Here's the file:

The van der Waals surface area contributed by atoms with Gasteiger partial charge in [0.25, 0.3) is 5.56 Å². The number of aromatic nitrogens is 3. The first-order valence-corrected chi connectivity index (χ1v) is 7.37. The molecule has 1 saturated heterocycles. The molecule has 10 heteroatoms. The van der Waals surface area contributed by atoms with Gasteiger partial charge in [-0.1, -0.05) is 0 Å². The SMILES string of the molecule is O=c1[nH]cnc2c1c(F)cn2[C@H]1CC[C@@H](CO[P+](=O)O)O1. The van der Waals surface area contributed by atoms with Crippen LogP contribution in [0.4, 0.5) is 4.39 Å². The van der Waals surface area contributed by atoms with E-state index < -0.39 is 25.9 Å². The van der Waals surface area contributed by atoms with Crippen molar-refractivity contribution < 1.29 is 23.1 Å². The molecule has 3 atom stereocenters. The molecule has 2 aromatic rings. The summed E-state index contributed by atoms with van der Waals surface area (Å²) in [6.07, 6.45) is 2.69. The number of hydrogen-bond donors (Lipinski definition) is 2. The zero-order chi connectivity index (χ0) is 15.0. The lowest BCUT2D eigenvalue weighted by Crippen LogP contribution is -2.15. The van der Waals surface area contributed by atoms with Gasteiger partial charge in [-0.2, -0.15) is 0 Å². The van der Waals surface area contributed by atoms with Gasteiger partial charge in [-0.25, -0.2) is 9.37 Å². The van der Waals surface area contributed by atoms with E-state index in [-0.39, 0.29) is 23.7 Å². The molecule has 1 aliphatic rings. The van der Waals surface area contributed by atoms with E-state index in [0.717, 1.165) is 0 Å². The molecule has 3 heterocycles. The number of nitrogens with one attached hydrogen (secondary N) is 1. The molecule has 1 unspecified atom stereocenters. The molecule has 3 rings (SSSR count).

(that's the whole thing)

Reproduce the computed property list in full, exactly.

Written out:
The van der Waals surface area contributed by atoms with Gasteiger partial charge in [0.25, 0.3) is 5.56 Å². The number of aromatic nitrogens is 3. The first-order valence-corrected chi connectivity index (χ1v) is 7.37. The molecule has 1 saturated heterocycles. The molecule has 10 heteroatoms. The van der Waals surface area contributed by atoms with Gasteiger partial charge in [-0.1, -0.05) is 0 Å². The SMILES string of the molecule is O=c1[nH]cnc2c1c(F)cn2[C@H]1CC[C@@H](CO[P+](=O)O)O1. The van der Waals surface area contributed by atoms with Crippen LogP contribution in [0.4, 0.5) is 4.39 Å². The van der Waals surface area contributed by atoms with E-state index < -0.39 is 25.9 Å². The van der Waals surface area contributed by atoms with Crippen molar-refractivity contribution < 1.29 is 23.1 Å². The molecule has 3 atom stereocenters. The molecule has 2 aromatic rings. The summed E-state index contributed by atoms with van der Waals surface area (Å²) in [6.07, 6.45) is 2.69. The number of hydrogen-bond donors (Lipinski definition) is 2. The zero-order chi connectivity index (χ0) is 15.0. The lowest BCUT2D eigenvalue weighted by Crippen LogP contribution is -2.15. The van der Waals surface area contributed by atoms with Gasteiger partial charge in [-0.2, -0.15) is 0 Å². The van der Waals surface area contributed by atoms with Gasteiger partial charge in [-0.25, -0.2) is 9.37 Å². The van der Waals surface area contributed by atoms with E-state index in [-0.39, 0.29) is 23.7 Å². The molecule has 1 aliphatic rings. The van der Waals surface area contributed by atoms with E-state index in [0.717, 1.165) is 0 Å². The molecule has 3 heterocycles. The number of nitrogens with one attached hydrogen (secondary N) is 1. The molecule has 1 unspecified atom stereocenters. The molecule has 3 rings (SSSR count).